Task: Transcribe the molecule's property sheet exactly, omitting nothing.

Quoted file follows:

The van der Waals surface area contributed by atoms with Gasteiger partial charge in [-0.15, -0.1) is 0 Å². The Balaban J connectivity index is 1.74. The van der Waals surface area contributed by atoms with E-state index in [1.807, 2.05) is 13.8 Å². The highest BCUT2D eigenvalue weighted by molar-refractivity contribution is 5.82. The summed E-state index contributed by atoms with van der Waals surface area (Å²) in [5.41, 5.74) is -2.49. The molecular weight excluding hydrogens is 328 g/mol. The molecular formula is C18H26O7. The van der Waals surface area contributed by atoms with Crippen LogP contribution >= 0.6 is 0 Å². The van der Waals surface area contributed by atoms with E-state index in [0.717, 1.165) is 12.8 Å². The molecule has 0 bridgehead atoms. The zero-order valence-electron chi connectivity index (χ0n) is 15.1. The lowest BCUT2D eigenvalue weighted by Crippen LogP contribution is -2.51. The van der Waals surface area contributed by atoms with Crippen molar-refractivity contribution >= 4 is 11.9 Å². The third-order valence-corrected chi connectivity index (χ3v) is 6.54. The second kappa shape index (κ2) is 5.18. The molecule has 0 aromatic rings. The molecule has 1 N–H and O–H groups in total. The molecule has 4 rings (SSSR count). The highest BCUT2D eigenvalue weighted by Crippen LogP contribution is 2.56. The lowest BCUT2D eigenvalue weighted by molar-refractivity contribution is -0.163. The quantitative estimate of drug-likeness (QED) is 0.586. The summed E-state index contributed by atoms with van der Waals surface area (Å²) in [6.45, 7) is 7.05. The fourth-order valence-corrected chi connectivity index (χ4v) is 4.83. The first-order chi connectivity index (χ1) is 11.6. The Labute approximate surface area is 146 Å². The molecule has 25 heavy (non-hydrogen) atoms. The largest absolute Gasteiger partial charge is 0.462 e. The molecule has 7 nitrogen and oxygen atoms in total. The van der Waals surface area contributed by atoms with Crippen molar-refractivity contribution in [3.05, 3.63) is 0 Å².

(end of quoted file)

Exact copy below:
The van der Waals surface area contributed by atoms with Gasteiger partial charge in [-0.15, -0.1) is 0 Å². The Balaban J connectivity index is 1.74. The van der Waals surface area contributed by atoms with E-state index in [1.807, 2.05) is 13.8 Å². The highest BCUT2D eigenvalue weighted by molar-refractivity contribution is 5.82. The summed E-state index contributed by atoms with van der Waals surface area (Å²) in [5.41, 5.74) is -2.49. The molecular weight excluding hydrogens is 328 g/mol. The molecular formula is C18H26O7. The van der Waals surface area contributed by atoms with Crippen LogP contribution >= 0.6 is 0 Å². The van der Waals surface area contributed by atoms with E-state index in [0.717, 1.165) is 12.8 Å². The molecule has 0 bridgehead atoms. The zero-order valence-electron chi connectivity index (χ0n) is 15.1. The lowest BCUT2D eigenvalue weighted by Crippen LogP contribution is -2.51. The van der Waals surface area contributed by atoms with Crippen molar-refractivity contribution >= 4 is 11.9 Å². The third-order valence-corrected chi connectivity index (χ3v) is 6.54. The second kappa shape index (κ2) is 5.18. The molecule has 0 aromatic rings. The molecule has 1 N–H and O–H groups in total. The molecule has 4 rings (SSSR count). The highest BCUT2D eigenvalue weighted by Crippen LogP contribution is 2.56. The lowest BCUT2D eigenvalue weighted by molar-refractivity contribution is -0.163. The quantitative estimate of drug-likeness (QED) is 0.586. The summed E-state index contributed by atoms with van der Waals surface area (Å²) in [6.45, 7) is 7.05. The fourth-order valence-corrected chi connectivity index (χ4v) is 4.83. The first-order chi connectivity index (χ1) is 11.6. The Labute approximate surface area is 146 Å². The molecule has 25 heavy (non-hydrogen) atoms. The largest absolute Gasteiger partial charge is 0.462 e. The molecule has 7 nitrogen and oxygen atoms in total. The van der Waals surface area contributed by atoms with Crippen molar-refractivity contribution in [3.05, 3.63) is 0 Å².